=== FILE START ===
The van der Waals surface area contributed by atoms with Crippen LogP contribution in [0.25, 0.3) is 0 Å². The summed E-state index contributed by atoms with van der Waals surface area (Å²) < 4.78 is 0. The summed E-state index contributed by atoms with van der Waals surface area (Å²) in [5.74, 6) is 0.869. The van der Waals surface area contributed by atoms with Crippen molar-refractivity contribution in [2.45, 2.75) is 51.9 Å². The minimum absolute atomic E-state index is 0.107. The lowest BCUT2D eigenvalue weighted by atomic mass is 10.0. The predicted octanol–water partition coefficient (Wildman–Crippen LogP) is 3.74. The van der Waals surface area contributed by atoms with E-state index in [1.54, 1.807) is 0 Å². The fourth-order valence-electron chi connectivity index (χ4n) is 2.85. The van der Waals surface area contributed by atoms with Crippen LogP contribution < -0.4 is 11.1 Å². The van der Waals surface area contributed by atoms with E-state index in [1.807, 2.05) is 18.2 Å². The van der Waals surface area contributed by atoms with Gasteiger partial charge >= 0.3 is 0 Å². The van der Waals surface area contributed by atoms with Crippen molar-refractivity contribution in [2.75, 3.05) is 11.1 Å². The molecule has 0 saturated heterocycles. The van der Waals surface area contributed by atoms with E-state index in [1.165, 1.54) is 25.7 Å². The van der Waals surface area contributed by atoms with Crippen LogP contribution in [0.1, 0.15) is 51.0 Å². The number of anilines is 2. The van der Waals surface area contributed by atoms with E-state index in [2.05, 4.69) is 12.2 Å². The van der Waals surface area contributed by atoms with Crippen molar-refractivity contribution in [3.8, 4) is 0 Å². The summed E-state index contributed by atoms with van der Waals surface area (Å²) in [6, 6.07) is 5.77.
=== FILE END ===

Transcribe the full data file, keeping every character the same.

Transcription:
The van der Waals surface area contributed by atoms with Crippen LogP contribution in [0.25, 0.3) is 0 Å². The summed E-state index contributed by atoms with van der Waals surface area (Å²) < 4.78 is 0. The summed E-state index contributed by atoms with van der Waals surface area (Å²) in [5.74, 6) is 0.869. The van der Waals surface area contributed by atoms with Crippen molar-refractivity contribution in [2.45, 2.75) is 51.9 Å². The minimum absolute atomic E-state index is 0.107. The lowest BCUT2D eigenvalue weighted by atomic mass is 10.0. The predicted octanol–water partition coefficient (Wildman–Crippen LogP) is 3.74. The van der Waals surface area contributed by atoms with E-state index in [1.54, 1.807) is 0 Å². The fourth-order valence-electron chi connectivity index (χ4n) is 2.85. The van der Waals surface area contributed by atoms with Crippen LogP contribution < -0.4 is 11.1 Å². The van der Waals surface area contributed by atoms with E-state index in [1.807, 2.05) is 18.2 Å². The van der Waals surface area contributed by atoms with Gasteiger partial charge >= 0.3 is 0 Å². The van der Waals surface area contributed by atoms with Crippen molar-refractivity contribution in [2.75, 3.05) is 11.1 Å². The molecule has 0 saturated heterocycles. The van der Waals surface area contributed by atoms with E-state index in [1.165, 1.54) is 25.7 Å². The van der Waals surface area contributed by atoms with Crippen LogP contribution in [0.1, 0.15) is 51.0 Å². The number of anilines is 2. The van der Waals surface area contributed by atoms with E-state index in [2.05, 4.69) is 12.2 Å². The van der Waals surface area contributed by atoms with Crippen molar-refractivity contribution in [3.8, 4) is 0 Å². The summed E-state index contributed by atoms with van der Waals surface area (Å²) in [6, 6.07) is 5.77.